you ever wonder why statistical analyses and concepts often have
such weird, cryptic names?
One conspiracy theory points to the workings of a secret
committee called the ICSSNN. The International Committee for
Sadistic Statistical Nomenclature and Numerophobia was formed
solely to befuddle and subjugate the masses. Its mission: To select
the most awkward, obscure, and confusing name possible... Continue Reading
By Matthew Barsalou, guest
A problem must be understood before it can be properly
addressed. A thorough understanding of the problem is critical when
root cause analysis (RCA) and an RCA is necessary if an
organization wants to implement corrective actions that truly
address the root cause of the problem. An RCA may also be necessary
for process improvement projects; it is... Continue Reading
approaches, you are probably taking the necessary steps to protect
yourself from the various ghosts, goblins, and witches that are prowling
around. Monsters of all sorts are out to get you, unless they’re
sufficiently bribed with candy offerings!
I’m here to warn you about a ghoul that all statisticians and
data scientists need to be aware of: phantom degrees of freedom.
These phantoms... Continue Reading
Speaker John Boehner resigning, Kevin McCarthy quitting before the
vote for him to be Speaker, and a possible government shutdown in
the works, the Freedom Caucus has certainly been in the news
frequently! Depending on your political bent, the Freedom Caucus
has caused quite a disruption for either good or bad.
Who are these politicians? The Freedom Caucus is a group of
approximately 40... Continue Reading
I was recently asked a couple of
questions about stability studies in Minitab.
Question 1: If you enter in a lower and upper spec in
the Stability Study dialog window, why do I see only one confidence
bound per fitted line on the resulting graph? Shouldn’t there be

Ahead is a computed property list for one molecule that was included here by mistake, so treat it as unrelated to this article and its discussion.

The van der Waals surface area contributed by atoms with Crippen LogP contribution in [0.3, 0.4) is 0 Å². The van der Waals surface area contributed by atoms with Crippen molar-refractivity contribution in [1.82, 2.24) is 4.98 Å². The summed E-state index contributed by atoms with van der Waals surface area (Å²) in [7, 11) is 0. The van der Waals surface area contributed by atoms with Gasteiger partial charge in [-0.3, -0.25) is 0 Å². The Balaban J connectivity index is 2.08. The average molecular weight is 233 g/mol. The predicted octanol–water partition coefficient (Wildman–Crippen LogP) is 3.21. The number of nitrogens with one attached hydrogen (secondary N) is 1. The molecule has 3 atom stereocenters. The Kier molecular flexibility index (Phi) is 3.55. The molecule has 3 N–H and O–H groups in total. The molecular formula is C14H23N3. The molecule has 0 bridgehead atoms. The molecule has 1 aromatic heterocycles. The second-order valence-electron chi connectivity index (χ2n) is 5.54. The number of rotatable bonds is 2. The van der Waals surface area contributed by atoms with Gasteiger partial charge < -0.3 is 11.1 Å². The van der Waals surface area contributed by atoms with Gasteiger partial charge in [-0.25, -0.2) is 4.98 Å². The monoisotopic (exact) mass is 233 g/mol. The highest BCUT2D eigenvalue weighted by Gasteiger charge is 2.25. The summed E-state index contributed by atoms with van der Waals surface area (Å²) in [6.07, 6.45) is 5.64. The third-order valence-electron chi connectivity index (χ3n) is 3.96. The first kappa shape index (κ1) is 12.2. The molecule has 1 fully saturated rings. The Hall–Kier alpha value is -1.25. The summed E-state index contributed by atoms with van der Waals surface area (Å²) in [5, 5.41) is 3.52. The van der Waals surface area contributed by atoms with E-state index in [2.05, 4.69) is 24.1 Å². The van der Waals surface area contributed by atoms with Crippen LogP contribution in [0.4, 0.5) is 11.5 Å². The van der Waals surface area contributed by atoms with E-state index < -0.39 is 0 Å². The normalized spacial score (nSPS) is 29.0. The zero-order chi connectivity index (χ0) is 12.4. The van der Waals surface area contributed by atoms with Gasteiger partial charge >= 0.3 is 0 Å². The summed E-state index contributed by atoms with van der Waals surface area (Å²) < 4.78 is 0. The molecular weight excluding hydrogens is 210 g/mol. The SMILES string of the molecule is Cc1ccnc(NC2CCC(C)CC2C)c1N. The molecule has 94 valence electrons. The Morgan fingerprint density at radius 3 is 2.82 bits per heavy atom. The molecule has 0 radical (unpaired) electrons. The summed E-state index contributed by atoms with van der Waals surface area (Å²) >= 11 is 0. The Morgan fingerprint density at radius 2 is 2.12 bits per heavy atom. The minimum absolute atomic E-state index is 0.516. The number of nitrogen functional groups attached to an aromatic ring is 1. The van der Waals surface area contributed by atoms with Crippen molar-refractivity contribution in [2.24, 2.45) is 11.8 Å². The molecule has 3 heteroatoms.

You use a stability study to
analyze the stability of a product over time and to determine the
product's shelf life. In order to... Continue Reading
I recently guest lectured for an
applied regression analysis course at Penn State. Now, before you
begin making certain assumptions—because as any statistician will
tell you, assumptions are important in regression—you should know
that I have no teaching experience whatsoever, and I’m not much
older than the students I addressed.
I’m just 5 years removed from my undergraduate days at Virginia
Tech,... Continue Reading
My previous post showed an example of using
ordinary linear regression to model a count response. For that particular count data, shown by the blue
circles on the dot plot below, the model assumptions for linear
regression were adequately satisfied.
But frequently, count data may contain many values equal or
close to 0. Also, the distribution of the counts may be
right-skewed. In the quality field,... Continue Reading
Ever use dental floss to cut soft cheese? Or Alka Seltzer to
clean your toilet bowl? You can find a host of nonconventional uses for ordinary objects
online. Some are more peculiar than others.
Ever use ordinary linear regression to evaluate a response
(outcome) variable of counts?
Technically, ordinary linear regression was designed to evaluate
a a continuous response variable. A continuous... Continue Reading
analysis, overfitting a model is a real problem. An overfit model
can cause the regression coefficients, p-values, and R-squared to be misleading. In this post,
I explain what an overfit model is and how to detect and avoid this
An overfit model is one that is too complicated for your data
set. When this happens, the regression model becomes tailored to
fit the quirks and... Continue Reading